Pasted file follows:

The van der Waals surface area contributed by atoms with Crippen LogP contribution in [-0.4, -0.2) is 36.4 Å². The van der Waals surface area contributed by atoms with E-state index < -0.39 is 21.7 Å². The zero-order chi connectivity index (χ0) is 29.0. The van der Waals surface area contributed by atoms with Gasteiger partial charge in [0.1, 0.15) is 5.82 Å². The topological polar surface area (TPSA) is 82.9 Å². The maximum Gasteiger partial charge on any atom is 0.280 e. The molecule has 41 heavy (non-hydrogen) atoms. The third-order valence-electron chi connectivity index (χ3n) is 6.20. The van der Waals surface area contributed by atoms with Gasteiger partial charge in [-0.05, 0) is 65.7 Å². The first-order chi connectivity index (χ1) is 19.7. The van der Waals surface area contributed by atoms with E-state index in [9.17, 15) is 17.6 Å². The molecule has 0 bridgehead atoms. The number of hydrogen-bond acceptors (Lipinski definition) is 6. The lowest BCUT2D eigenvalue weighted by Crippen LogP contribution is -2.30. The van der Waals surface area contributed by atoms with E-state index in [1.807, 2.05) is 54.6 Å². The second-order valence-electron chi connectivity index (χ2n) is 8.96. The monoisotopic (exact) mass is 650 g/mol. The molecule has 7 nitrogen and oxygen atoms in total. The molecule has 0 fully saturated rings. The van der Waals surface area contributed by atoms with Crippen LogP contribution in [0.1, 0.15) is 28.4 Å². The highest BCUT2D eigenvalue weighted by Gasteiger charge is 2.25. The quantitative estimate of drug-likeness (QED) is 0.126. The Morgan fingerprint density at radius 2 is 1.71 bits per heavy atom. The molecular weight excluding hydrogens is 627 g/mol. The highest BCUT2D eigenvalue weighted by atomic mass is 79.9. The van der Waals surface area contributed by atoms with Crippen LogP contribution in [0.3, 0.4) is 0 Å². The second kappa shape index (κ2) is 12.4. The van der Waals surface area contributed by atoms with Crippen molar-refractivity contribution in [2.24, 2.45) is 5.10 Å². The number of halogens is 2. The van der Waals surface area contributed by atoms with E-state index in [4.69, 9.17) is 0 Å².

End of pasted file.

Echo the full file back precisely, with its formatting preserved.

The van der Waals surface area contributed by atoms with Crippen LogP contribution in [-0.4, -0.2) is 36.4 Å². The van der Waals surface area contributed by atoms with E-state index < -0.39 is 21.7 Å². The zero-order chi connectivity index (χ0) is 29.0. The van der Waals surface area contributed by atoms with Gasteiger partial charge in [0.1, 0.15) is 5.82 Å². The topological polar surface area (TPSA) is 82.9 Å². The maximum Gasteiger partial charge on any atom is 0.280 e. The molecule has 41 heavy (non-hydrogen) atoms. The third-order valence-electron chi connectivity index (χ3n) is 6.20. The van der Waals surface area contributed by atoms with Gasteiger partial charge in [-0.05, 0) is 65.7 Å². The first-order chi connectivity index (χ1) is 19.7. The van der Waals surface area contributed by atoms with E-state index in [9.17, 15) is 17.6 Å². The molecule has 0 bridgehead atoms. The number of hydrogen-bond acceptors (Lipinski definition) is 6. The lowest BCUT2D eigenvalue weighted by Crippen LogP contribution is -2.30. The van der Waals surface area contributed by atoms with E-state index in [1.807, 2.05) is 54.6 Å². The second-order valence-electron chi connectivity index (χ2n) is 8.96. The monoisotopic (exact) mass is 650 g/mol. The molecule has 7 nitrogen and oxygen atoms in total. The molecule has 0 fully saturated rings. The van der Waals surface area contributed by atoms with Crippen LogP contribution in [0.1, 0.15) is 28.4 Å². The highest BCUT2D eigenvalue weighted by Gasteiger charge is 2.25. The quantitative estimate of drug-likeness (QED) is 0.126. The Morgan fingerprint density at radius 2 is 1.71 bits per heavy atom. The molecular weight excluding hydrogens is 627 g/mol. The highest BCUT2D eigenvalue weighted by atomic mass is 79.9. The van der Waals surface area contributed by atoms with Crippen LogP contribution in [0.3, 0.4) is 0 Å². The second kappa shape index (κ2) is 12.4. The van der Waals surface area contributed by atoms with Crippen molar-refractivity contribution in [2.24, 2.45) is 5.10 Å². The number of halogens is 2. The van der Waals surface area contributed by atoms with E-state index in [4.69, 9.17) is 0 Å².